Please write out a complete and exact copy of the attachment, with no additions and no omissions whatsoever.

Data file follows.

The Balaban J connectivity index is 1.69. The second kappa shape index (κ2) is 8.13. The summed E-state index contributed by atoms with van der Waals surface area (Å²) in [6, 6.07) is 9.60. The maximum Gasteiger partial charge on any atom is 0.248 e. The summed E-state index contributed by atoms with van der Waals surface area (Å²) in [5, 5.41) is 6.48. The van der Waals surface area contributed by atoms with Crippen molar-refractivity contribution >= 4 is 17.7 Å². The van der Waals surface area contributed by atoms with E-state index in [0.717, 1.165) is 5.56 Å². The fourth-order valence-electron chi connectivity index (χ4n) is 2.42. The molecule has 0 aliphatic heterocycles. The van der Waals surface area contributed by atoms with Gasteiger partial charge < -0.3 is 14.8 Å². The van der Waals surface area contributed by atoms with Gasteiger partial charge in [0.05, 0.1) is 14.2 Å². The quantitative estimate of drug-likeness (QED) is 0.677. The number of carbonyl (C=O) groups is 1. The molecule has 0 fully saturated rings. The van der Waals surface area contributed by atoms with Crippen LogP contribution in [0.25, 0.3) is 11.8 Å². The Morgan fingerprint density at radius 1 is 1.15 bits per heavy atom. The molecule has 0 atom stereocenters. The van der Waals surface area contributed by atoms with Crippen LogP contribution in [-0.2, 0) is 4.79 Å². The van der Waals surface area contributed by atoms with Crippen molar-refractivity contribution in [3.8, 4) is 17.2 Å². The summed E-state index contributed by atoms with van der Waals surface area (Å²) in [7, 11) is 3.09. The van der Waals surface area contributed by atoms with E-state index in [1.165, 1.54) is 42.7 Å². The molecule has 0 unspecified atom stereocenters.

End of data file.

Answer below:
The Balaban J connectivity index is 1.69. The second kappa shape index (κ2) is 8.13. The summed E-state index contributed by atoms with van der Waals surface area (Å²) in [6, 6.07) is 9.60. The maximum Gasteiger partial charge on any atom is 0.248 e. The summed E-state index contributed by atoms with van der Waals surface area (Å²) in [5, 5.41) is 6.48. The van der Waals surface area contributed by atoms with Crippen molar-refractivity contribution >= 4 is 17.7 Å². The van der Waals surface area contributed by atoms with E-state index in [0.717, 1.165) is 5.56 Å². The fourth-order valence-electron chi connectivity index (χ4n) is 2.42. The molecule has 0 aliphatic heterocycles. The van der Waals surface area contributed by atoms with Gasteiger partial charge < -0.3 is 14.8 Å². The van der Waals surface area contributed by atoms with Gasteiger partial charge in [0.05, 0.1) is 14.2 Å². The quantitative estimate of drug-likeness (QED) is 0.677. The number of carbonyl (C=O) groups is 1. The molecule has 0 fully saturated rings. The van der Waals surface area contributed by atoms with Crippen LogP contribution in [0.25, 0.3) is 11.8 Å². The Morgan fingerprint density at radius 1 is 1.15 bits per heavy atom. The molecule has 0 atom stereocenters. The van der Waals surface area contributed by atoms with Crippen LogP contribution in [-0.2, 0) is 4.79 Å². The van der Waals surface area contributed by atoms with Crippen molar-refractivity contribution in [3.8, 4) is 17.2 Å². The summed E-state index contributed by atoms with van der Waals surface area (Å²) in [7, 11) is 3.09. The van der Waals surface area contributed by atoms with E-state index in [1.165, 1.54) is 42.7 Å². The molecule has 0 unspecified atom stereocenters.